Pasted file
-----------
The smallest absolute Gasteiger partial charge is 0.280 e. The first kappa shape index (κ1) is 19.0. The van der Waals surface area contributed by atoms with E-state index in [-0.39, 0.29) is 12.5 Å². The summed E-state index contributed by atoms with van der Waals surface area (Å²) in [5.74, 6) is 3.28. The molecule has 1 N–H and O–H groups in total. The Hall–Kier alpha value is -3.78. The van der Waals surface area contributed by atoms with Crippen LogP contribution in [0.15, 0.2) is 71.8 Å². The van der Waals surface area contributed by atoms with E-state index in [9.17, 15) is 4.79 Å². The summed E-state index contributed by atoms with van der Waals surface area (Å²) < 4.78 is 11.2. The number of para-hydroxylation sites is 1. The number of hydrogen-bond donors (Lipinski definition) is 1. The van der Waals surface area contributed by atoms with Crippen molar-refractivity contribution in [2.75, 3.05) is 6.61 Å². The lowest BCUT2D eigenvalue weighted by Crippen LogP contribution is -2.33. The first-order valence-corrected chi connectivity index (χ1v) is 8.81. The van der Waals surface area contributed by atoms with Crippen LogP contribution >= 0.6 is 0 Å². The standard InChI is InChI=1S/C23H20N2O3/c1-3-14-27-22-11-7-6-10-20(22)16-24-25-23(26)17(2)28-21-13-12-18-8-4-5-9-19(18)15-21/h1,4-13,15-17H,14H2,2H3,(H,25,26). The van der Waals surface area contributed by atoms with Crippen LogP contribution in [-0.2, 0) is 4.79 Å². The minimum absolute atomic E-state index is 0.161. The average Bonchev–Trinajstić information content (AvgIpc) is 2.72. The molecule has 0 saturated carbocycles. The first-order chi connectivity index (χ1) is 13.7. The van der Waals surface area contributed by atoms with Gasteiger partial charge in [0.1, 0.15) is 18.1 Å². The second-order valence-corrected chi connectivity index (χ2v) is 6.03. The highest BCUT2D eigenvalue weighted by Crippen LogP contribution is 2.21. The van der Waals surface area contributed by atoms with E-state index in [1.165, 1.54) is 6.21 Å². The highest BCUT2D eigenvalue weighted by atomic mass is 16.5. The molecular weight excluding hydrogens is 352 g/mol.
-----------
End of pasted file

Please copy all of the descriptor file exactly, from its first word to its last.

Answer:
The smallest absolute Gasteiger partial charge is 0.280 e. The first kappa shape index (κ1) is 19.0. The van der Waals surface area contributed by atoms with E-state index in [-0.39, 0.29) is 12.5 Å². The summed E-state index contributed by atoms with van der Waals surface area (Å²) in [5.74, 6) is 3.28. The molecule has 1 N–H and O–H groups in total. The Hall–Kier alpha value is -3.78. The van der Waals surface area contributed by atoms with Crippen LogP contribution in [0.15, 0.2) is 71.8 Å². The van der Waals surface area contributed by atoms with E-state index in [9.17, 15) is 4.79 Å². The summed E-state index contributed by atoms with van der Waals surface area (Å²) < 4.78 is 11.2. The number of para-hydroxylation sites is 1. The number of hydrogen-bond donors (Lipinski definition) is 1. The van der Waals surface area contributed by atoms with Crippen molar-refractivity contribution in [2.75, 3.05) is 6.61 Å². The lowest BCUT2D eigenvalue weighted by Crippen LogP contribution is -2.33. The first-order valence-corrected chi connectivity index (χ1v) is 8.81. The van der Waals surface area contributed by atoms with Crippen LogP contribution >= 0.6 is 0 Å². The standard InChI is InChI=1S/C23H20N2O3/c1-3-14-27-22-11-7-6-10-20(22)16-24-25-23(26)17(2)28-21-13-12-18-8-4-5-9-19(18)15-21/h1,4-13,15-17H,14H2,2H3,(H,25,26). The van der Waals surface area contributed by atoms with Crippen LogP contribution in [-0.2, 0) is 4.79 Å². The minimum absolute atomic E-state index is 0.161. The average Bonchev–Trinajstić information content (AvgIpc) is 2.72. The molecule has 0 saturated carbocycles. The first-order chi connectivity index (χ1) is 13.7. The van der Waals surface area contributed by atoms with Gasteiger partial charge in [0.1, 0.15) is 18.1 Å². The second-order valence-corrected chi connectivity index (χ2v) is 6.03. The highest BCUT2D eigenvalue weighted by Crippen LogP contribution is 2.21. The van der Waals surface area contributed by atoms with E-state index in [1.165, 1.54) is 6.21 Å². The highest BCUT2D eigenvalue weighted by atomic mass is 16.5. The molecular weight excluding hydrogens is 352 g/mol.